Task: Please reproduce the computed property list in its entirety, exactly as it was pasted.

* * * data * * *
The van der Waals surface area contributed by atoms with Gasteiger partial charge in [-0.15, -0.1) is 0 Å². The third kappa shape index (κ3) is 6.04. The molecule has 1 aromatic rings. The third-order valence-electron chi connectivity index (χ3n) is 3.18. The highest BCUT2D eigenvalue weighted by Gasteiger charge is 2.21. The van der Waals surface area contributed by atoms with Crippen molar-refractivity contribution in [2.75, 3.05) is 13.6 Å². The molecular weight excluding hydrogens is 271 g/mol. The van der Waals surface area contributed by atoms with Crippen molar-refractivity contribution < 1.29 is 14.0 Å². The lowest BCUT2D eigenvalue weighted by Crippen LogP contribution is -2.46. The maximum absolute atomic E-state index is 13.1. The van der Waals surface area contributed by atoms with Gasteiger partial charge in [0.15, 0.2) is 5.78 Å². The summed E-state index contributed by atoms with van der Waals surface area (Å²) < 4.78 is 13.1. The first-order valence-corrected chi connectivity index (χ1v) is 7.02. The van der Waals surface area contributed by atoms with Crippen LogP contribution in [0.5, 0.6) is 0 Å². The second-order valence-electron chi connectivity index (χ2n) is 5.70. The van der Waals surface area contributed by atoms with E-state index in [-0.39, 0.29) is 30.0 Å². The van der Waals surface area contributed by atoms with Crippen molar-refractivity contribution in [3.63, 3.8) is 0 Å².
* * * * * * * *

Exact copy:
The van der Waals surface area contributed by atoms with Gasteiger partial charge in [-0.15, -0.1) is 0 Å². The third kappa shape index (κ3) is 6.04. The molecule has 1 aromatic rings. The third-order valence-electron chi connectivity index (χ3n) is 3.18. The highest BCUT2D eigenvalue weighted by Gasteiger charge is 2.21. The van der Waals surface area contributed by atoms with Crippen molar-refractivity contribution in [2.75, 3.05) is 13.6 Å². The molecular weight excluding hydrogens is 271 g/mol. The van der Waals surface area contributed by atoms with Crippen molar-refractivity contribution < 1.29 is 14.0 Å². The lowest BCUT2D eigenvalue weighted by Crippen LogP contribution is -2.46. The maximum absolute atomic E-state index is 13.1. The van der Waals surface area contributed by atoms with Gasteiger partial charge in [0.15, 0.2) is 5.78 Å². The summed E-state index contributed by atoms with van der Waals surface area (Å²) < 4.78 is 13.1. The first-order valence-corrected chi connectivity index (χ1v) is 7.02. The van der Waals surface area contributed by atoms with Crippen LogP contribution in [0.5, 0.6) is 0 Å². The second-order valence-electron chi connectivity index (χ2n) is 5.70. The van der Waals surface area contributed by atoms with E-state index in [-0.39, 0.29) is 30.0 Å². The van der Waals surface area contributed by atoms with Crippen molar-refractivity contribution in [3.63, 3.8) is 0 Å².